In a further aspect, the present invention provides a method, system, and computer-readable code for enabling object navigation to be independent of a data access path used on a query that retrieves data from a database, comprising: creating an associations cache, wherein said associations cache comprises an entry for each association in said retrieved data; and retrieving one or more member objects of a selected one of said associations from said created associations cache.
The present invention will now be described with reference to the following drawings, in which like reference numbers denote the same element throughout.
FIG. 1 is a block diagram of a computer workstation environment in which the present invention may be practiced;
FIG. 2 is a diagram of a networked computing environment in which the present invention may be practiced;
FIG. 3 shows a simple example of data values stored in relational database tables, according to the prior art;
FIG. 4 illustrates the format of a structured cache, in accordance with the present invention;
FIG. 5 illustrates a simple example of a populated structured cache, resulting from a single database query command, in accordance with the present invention;
FIGS. 6A-6C provide a flowchart illustrating the process with which each row retrieved from a database query is processed according to a preferred embodiment of the present invention;
FIG. 7 provides a flowchart illustrating the process with which an object is retrieved according to a preferred embodiment of the present invention; and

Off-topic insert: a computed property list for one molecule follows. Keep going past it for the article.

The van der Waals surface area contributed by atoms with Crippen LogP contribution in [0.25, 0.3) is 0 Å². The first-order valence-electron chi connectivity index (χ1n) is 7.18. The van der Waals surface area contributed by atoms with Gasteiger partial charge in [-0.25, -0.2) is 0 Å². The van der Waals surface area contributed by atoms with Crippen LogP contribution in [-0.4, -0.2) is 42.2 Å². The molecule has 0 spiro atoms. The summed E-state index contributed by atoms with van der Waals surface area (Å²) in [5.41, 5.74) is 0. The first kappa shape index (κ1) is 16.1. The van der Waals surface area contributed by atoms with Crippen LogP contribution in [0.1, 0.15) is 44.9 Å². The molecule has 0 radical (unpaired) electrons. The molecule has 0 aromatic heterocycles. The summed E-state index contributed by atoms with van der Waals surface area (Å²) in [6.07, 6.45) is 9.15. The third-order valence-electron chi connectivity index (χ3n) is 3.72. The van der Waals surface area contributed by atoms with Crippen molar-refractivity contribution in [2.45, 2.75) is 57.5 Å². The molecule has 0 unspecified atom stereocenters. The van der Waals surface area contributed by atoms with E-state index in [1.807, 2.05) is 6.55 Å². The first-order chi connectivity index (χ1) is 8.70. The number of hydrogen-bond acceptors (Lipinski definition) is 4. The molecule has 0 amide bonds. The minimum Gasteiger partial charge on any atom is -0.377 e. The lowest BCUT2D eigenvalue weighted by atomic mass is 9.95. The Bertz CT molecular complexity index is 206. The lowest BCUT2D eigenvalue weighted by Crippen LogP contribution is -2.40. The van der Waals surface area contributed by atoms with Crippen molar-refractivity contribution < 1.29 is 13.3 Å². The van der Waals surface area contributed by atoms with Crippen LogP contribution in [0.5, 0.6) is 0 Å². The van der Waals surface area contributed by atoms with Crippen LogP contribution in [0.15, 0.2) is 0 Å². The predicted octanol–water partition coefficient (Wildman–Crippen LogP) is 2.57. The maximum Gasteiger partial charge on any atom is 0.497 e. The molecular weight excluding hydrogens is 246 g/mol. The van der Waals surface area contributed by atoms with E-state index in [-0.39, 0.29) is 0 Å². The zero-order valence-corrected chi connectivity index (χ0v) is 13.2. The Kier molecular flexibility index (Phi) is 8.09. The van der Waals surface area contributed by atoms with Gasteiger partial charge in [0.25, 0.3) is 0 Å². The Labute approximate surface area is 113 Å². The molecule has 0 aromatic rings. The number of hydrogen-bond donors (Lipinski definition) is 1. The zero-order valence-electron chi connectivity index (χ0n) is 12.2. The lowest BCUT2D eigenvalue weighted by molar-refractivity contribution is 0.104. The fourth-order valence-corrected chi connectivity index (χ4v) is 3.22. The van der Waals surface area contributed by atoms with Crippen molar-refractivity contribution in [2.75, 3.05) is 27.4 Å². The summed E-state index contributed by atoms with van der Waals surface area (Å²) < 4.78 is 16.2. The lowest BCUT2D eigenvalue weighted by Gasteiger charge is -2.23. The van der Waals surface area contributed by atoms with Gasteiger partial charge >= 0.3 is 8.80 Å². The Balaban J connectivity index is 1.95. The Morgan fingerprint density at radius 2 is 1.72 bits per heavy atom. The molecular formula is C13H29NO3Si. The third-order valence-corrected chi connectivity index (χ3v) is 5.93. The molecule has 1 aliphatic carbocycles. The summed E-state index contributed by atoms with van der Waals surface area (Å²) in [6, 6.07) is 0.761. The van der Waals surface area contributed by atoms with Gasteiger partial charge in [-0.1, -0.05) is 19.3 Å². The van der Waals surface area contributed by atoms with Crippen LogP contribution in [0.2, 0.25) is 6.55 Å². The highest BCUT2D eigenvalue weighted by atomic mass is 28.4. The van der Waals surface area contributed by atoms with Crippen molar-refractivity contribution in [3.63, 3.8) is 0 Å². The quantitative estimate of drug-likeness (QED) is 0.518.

FIG. 8 provides a flowchart illustrating the process used to retrieve the members of an association according to a preferred embodiment of the present invention.
FIG. 1 illustrates a representative workstation hardware environment in which the present invention may be practiced. The environment of FIG. 1 comprises a representative single user computer workstation 10, such as a personal computer, including related peripheral devices. The workstation 10 includes a microprocessor 12 and a bus 14 employed to connect and enable communication between the microprocessor 12 and the components of the workstation 10 in accordance with known techniques. The workstation 10 typically includes a user interface adapter 16, which connects the microprocessor 12 via the bus 14 to one or more interface devices, such as a keyboard 18, mouse 20, and/or other interface devices 22, which can be any user interface device, such as a touch sensitive screen, digitized entry pad, etc. The bus 14 also connects a display device 24, such as an LCD screen or monitor, to the microprocessor 12 via a display adapter 26. The bus 14 also connects the microprocessor 12 to memory 28 and long-term storage 30 which can include a hard drive, diskette drive, tape drive, etc.
The workstation 10 may communicate with other computers or networks of computers, for example via a communications channel or modem 32. Alternatively, the workstation 10 may communicate using a wireless interface at 32, such as a CDPD (cellular digital packet data) card. The workstation 10 may be associated with such other computers in a LAN or a WAN, or the workstation 10 can be a client in a client/server arrangement with another computer, etc. All of these configurations, as well as the appropriate communications hardware and software, are known in the art.
FIG. 2 illustrates a data processing network 40 in which the present invention may be practiced. The data processing network 40 may include a plurality of individual networks, such as wireless network 42 and network 44, each of which may include a plurality of individual workstations 10. Additionally, as those skilled in the art will appreciate, one or more LANs may be included (not shown), where a LAN may comprise a plurality of intelligent workstations coupled to a host processor.